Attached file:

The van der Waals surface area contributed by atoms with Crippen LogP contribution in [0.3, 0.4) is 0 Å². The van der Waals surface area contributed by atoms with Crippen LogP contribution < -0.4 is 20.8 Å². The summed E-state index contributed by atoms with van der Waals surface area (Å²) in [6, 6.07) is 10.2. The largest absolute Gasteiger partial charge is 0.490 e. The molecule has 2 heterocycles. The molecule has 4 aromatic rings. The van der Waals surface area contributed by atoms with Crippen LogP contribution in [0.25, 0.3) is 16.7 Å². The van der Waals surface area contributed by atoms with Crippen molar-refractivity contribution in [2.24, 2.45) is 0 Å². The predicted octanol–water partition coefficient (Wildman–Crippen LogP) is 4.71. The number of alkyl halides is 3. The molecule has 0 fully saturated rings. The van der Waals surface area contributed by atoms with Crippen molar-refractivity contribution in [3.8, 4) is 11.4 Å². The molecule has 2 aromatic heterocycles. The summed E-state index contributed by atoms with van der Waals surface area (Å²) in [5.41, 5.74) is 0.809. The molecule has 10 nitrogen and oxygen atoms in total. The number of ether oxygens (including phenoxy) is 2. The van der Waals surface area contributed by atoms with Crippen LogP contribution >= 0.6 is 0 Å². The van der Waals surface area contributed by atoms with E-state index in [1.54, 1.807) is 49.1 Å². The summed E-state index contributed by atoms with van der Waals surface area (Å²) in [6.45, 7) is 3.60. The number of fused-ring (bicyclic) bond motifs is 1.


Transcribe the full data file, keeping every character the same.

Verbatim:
The van der Waals surface area contributed by atoms with Crippen LogP contribution in [0.3, 0.4) is 0 Å². The van der Waals surface area contributed by atoms with Crippen LogP contribution < -0.4 is 20.8 Å². The summed E-state index contributed by atoms with van der Waals surface area (Å²) in [6, 6.07) is 10.2. The largest absolute Gasteiger partial charge is 0.490 e. The molecule has 2 heterocycles. The molecule has 4 aromatic rings. The van der Waals surface area contributed by atoms with Crippen LogP contribution in [0.25, 0.3) is 16.7 Å². The van der Waals surface area contributed by atoms with Crippen molar-refractivity contribution in [2.24, 2.45) is 0 Å². The predicted octanol–water partition coefficient (Wildman–Crippen LogP) is 4.71. The number of alkyl halides is 3. The molecule has 0 fully saturated rings. The van der Waals surface area contributed by atoms with Crippen molar-refractivity contribution in [3.8, 4) is 11.4 Å². The molecule has 2 aromatic heterocycles. The summed E-state index contributed by atoms with van der Waals surface area (Å²) in [5.41, 5.74) is 0.809. The molecule has 10 nitrogen and oxygen atoms in total. The number of ether oxygens (including phenoxy) is 2. The van der Waals surface area contributed by atoms with Crippen LogP contribution >= 0.6 is 0 Å². The van der Waals surface area contributed by atoms with E-state index in [1.54, 1.807) is 49.1 Å². The summed E-state index contributed by atoms with van der Waals surface area (Å²) in [6.45, 7) is 3.60. The number of fused-ring (bicyclic) bond motifs is 1.